Hunting is pushing hundreds of mammal species ever closer to extinction, according to an international study led by Oregon State University ecologist William Ripple.
In the first global assessment of its kind, Ripple and his fellow researchers analyzed data on more than 1,100 terrestrial mammals already listed as threatened by the International Union for the Conservation of Nature.
Their conclusion: Hunting is a primary threat for 301 species, including rhinos, gorillas, chimpanzees and tigers. While the list includes several types of deer, pig and antelope, it also includes a staggering 126 primate species and 27 kinds of bats.
The problem occurs almost exclusively in developing countries in Asia, Africa and Latin America, where subsistence hunting tends to play an important economic role and environmental protections are often lax, and it is mainly associated with illegal and unregulated hunting.
Madagascar, home to a large variety of threatened lemurs and other primates, has the greatest number of mammal species endangered by hunting, followed by Indonesia, the Philippines, Brazil, Papua New Guinea, India and China.
While many of the animals are killed by subsistence hunters desperate to put food on the table for their families, others are sold on the open market for game, or “bushmeat” as it is widely known. In other cases animals are killed for body parts used in traditional medicine or ornamentation, and some are trapped alive to be sold as pets.
“People have been hunting wild animals for a long time,” Ripple noted. But he also pointed out that modern firearms and motorized transportation have made large-scale hunting easier than ever before. Coupled with widespread habitat loss, global warming and other pressures on wildlife throughout the world, unchecked hunting could be enough to push some of these species over the brink.
“We’re getting to the point now where we’re at a crisis — an overhunting crisis,” he said.
The paper, tiled “Bushmeat Hunting and Extinction Risk to the World’s Mammals,” is being published today in Royal Society Open Science. Ripple’s 14 co-authors include academic researchers at OSU, Stanford, the University of California-Santa Barbara and universities in Gabon, the United Kingdom, Sweden, South Africa, Brazil and Australia.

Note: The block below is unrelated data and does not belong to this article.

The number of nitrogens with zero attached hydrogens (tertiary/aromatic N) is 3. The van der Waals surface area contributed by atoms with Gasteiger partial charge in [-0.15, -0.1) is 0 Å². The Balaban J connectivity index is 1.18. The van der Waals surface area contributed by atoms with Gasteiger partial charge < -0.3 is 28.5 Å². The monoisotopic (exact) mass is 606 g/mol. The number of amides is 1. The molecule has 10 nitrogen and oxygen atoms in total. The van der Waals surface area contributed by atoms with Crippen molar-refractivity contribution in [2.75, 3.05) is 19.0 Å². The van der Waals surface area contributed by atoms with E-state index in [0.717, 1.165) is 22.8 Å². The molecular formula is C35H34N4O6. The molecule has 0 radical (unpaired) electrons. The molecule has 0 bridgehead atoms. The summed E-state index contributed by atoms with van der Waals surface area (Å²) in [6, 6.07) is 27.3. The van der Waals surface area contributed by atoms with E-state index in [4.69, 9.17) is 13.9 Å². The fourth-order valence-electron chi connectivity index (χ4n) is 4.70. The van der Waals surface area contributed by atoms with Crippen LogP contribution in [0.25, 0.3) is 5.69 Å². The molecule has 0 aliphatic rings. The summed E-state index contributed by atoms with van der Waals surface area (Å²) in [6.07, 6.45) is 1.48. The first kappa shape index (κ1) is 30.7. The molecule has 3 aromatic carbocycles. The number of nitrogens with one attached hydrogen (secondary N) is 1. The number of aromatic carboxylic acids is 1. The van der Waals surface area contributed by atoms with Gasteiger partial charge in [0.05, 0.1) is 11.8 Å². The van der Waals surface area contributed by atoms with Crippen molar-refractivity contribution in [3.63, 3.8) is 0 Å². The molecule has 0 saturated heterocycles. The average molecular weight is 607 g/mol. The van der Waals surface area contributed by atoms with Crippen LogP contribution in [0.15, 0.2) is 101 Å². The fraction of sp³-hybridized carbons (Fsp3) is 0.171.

While no comprehensive figures are available, the researchers found that 89,000 metric tons of bushmeat worth $200 million is harvested each year in the Brazilian Amazon alone, with an estimated five times as much taken yearly in the Congo basin. That means overhunting threatens not only animals but humans as well, Ripple argues.
“We have over 800 million people in the world who are hungry or malnourished, and a lot of those are dependent on bushmeat,” he said. “But it doesn’t do them any good to drive these species to extinction.”
Another aspect to consider: Some of the overhunting of threatened species is driven by organized gangs and terrorist organizations that use the profits to fuel their criminal activities.
Many of the most imperiled mammals are large herbivores and carnivores, the kind of animals that can play crucial roles in maintaining ecosystem stability — Ripple’s research specialty. Losing some of those species could have far-reaching environmental consequences, he said, devastating some of the world’s most iconic landscapes, from the plains of Africa to the Amazon rainforest.
“People in rich countries are connected through those cascading effects … so it’s not just a poor country problem,” he said.
In their paper, the researchers call on developed and developing countries alike to come together in a five-part approach to the problem:
• Increase penalties for poaching and illegal trafficking while expanding habitat protections for threatened animals.
• Clarify individual and communal property rights for “legal wildlife users” in communities that benefit from the presence of wildlife.
• Identify more sustainable food sources, such as high-protein plant crops.
• Educate consumers worldwide about the threat of illegal and unregulated hunting.
• Provide family planning assistance to reduce population pressure on wildlife in areas where women want to delay or avoid pregnancy.
Ripple admits that addressing the problem is a daunting challenge. But he also sees signs of hope.
He points to the Convention on International Trade in Endangered Species, a legally binding treaty that has been signed by 183 nations, as well as Oregon’s Measure 100, a statewide initiative on the November ballot that would ban commerce in 12 threatened species.
Ripple said he’s especially encouraged by grass-roots actions such as the Global March for Elephants and Rhinos, a protest march held Sept. 24 in more than 100 cities around the world, including Portland.
Now he’s hoping that his paper in Royal Society Open Science will help focus public attention on what he sees as an existential threat to hundreds of the world’s mammal species.
“I don’t have the answer, but one of our major goals in publishing this paper is to educate people on the significance of the problem,” he said. “Until people become aware of the magnitude of this problem, there won’t be any kind of strong global solution.”